Are Electric Boilers Expensive to Run?
One of the most common questions about electric boilers is how much they cost to run. In this guide, we will explain electric boiler running costs and compare them to those of gas and oil boilers.
Electric boiler running costs are difficult to pin down. A lot of regular boiler manufacturers like to highlight the increased cost of electricity or a fuel supply like gas or oil. Meanwhile, electric boiler manufacturers will point to the fact that their boilers consume less power overall which offsets this cost.
In this guide, we will outline how much an electric boiler will cost overall, so you can understand the complete cost difference between an electric boiler vs its gas counterpart.
What is the difference between an electric and an oil or gas boiler?
The main difference between an electric boiler and one powered by oil or gas is the fuel. Gas boilers require a mains gas supply, while a home with an oil-powered boiler will need an oil tank somewhere in the garden, and regular deliveries of oil.
An electric boiler runs purely of electricity. As you will see, this has a number of advantages that are vital to a lot of users. The one big downside most people see to electric boilers is the cost of electricity, but this is not always quite as clear cut as it may seem.
Electric Boiler Cost — Installation
Typically, an electric combi boiler will cost about as much as a gas boiler. That said, electric boilers are usually a bit cheaper to install than gas or oil-fuelled boilers.
For the electric boiler alone, you can expect to pay £1,000 on average. However, since electric boilers don’t combust fuel, they don’t produce any toxic fumes that would need to be expelled outside the building. So, they don’t require a flue.
For this reason, installing an electric boiler costs about £1,750, whilst you’ll easily pay £2,000 and up to fit a gas boiler. Of course, these figures are merely an estimate — the true costs will vary depending on a tonne of factors.
Electric Boiler Cost — Operation
Calculating how much an electric boiler will cost to operate is more complex than most people imagine. That’s because there are quite a few variables involved besides fuel costs.
So, to get a reasonable comparison of electric vs gas boiler running costs, let’s consider the following:
- Electricity vs gas unit costs
- Fuel consumption
- Gas boiler maintenance costs
Electricity vs Gas Unit Costs
There is no denying that electric boiler running costs are higher than those of a gas boiler; at least in terms of the fuel unit rate.
The cost of gas and electricity is measured in kWh. According to UK Power, the average gas price per kWh in the UK is 3.8p, whereas the average electricity cost per kWh is 14.37p.
This means that on average, electricity is priced at between two and three times as much as gas, although it should be noted that these costs will vary depending on where in the country you live, and which supplier you use.
Oil prices can fluctuate more because they are tied to international oil prices and these move up and down regularly, as you will have noticed whenever you put petrol in your car.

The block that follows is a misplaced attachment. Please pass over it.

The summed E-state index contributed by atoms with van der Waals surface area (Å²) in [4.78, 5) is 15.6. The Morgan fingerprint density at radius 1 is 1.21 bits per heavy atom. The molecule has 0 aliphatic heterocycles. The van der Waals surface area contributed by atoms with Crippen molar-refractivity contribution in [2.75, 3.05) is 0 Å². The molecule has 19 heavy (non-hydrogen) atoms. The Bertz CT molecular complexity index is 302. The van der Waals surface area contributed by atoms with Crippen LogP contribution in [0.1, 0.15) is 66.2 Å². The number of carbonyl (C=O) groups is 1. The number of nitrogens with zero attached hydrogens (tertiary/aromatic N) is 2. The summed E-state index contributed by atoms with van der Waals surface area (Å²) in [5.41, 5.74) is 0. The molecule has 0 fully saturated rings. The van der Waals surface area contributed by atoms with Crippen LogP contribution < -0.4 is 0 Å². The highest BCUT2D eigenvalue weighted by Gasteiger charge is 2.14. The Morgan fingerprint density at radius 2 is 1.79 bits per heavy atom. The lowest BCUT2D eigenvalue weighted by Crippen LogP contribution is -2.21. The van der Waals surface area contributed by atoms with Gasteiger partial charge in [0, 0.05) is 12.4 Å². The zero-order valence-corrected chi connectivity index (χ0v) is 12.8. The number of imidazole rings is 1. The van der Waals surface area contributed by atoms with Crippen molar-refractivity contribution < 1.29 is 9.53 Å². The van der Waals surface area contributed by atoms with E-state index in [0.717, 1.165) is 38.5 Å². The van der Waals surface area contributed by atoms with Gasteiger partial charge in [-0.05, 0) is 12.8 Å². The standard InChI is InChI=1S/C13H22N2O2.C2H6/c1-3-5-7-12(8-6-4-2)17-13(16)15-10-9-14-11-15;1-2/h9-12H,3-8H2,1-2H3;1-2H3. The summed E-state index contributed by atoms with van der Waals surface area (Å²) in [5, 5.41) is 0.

But overall, we can say with some confidence that the unit cost of electricity will always be higher than the unit cost of gas and oil.
Electric Boiler vs Gas Boiler — Fuel Consumption
It is a common misconception that electric boilers and gas or oil boilers consume the same amount of energy. This false impression leads most people to think that the difference in unit costs represents the total difference in running costs.
But this is not the case.
On average, a high-quality electric boiler will consume slightly less than half the energy of an equivalent gas or oil boiler. The following table shows the average consumption of an electric and mains gas boiler in a flat and an average-sized detached house.
|Consumption (kW/year) – Flat||Consumption (kW/year) – Detached House|
|Mains Gas Boiler||9015||23043|
This is a significant difference. You will recall that electricity costs per unit are between 2x and 3x higher than gas, so overall, electric boiler running costs are still a bit higher. But with the consumption differential factored in, they’re not higher by too much.
Electric vs Gas Boiler Maintenance Costs
Sure, electric boilers do need to be serviced from time to time. But they have far fewer moving parts than their gas counterparts, so they tend to break down less frequently.
What’s more, electric boilers don’t pose Carbon Monoxide poisoning or explosion hazards, so their maintenance is not as heavily legislated as that of gas boilers. For example, here are some added costs you can expect from your gas boiler:
- Annual service (mandatory if you’re a landlord)
- Routine maintenance costs
- Gas certification cost
- Carbon Monoxide detectors
- Long term repair costs
Now, consider all these extra costs, and the fact that gas boilers use far more energy to produce the same amount of heat. Also, don’t forget to factor in the slightly more expensive installation.
And that’s the big picture — the running cost of electric boiler central heating may not be much more than using a gas boiler in the long term.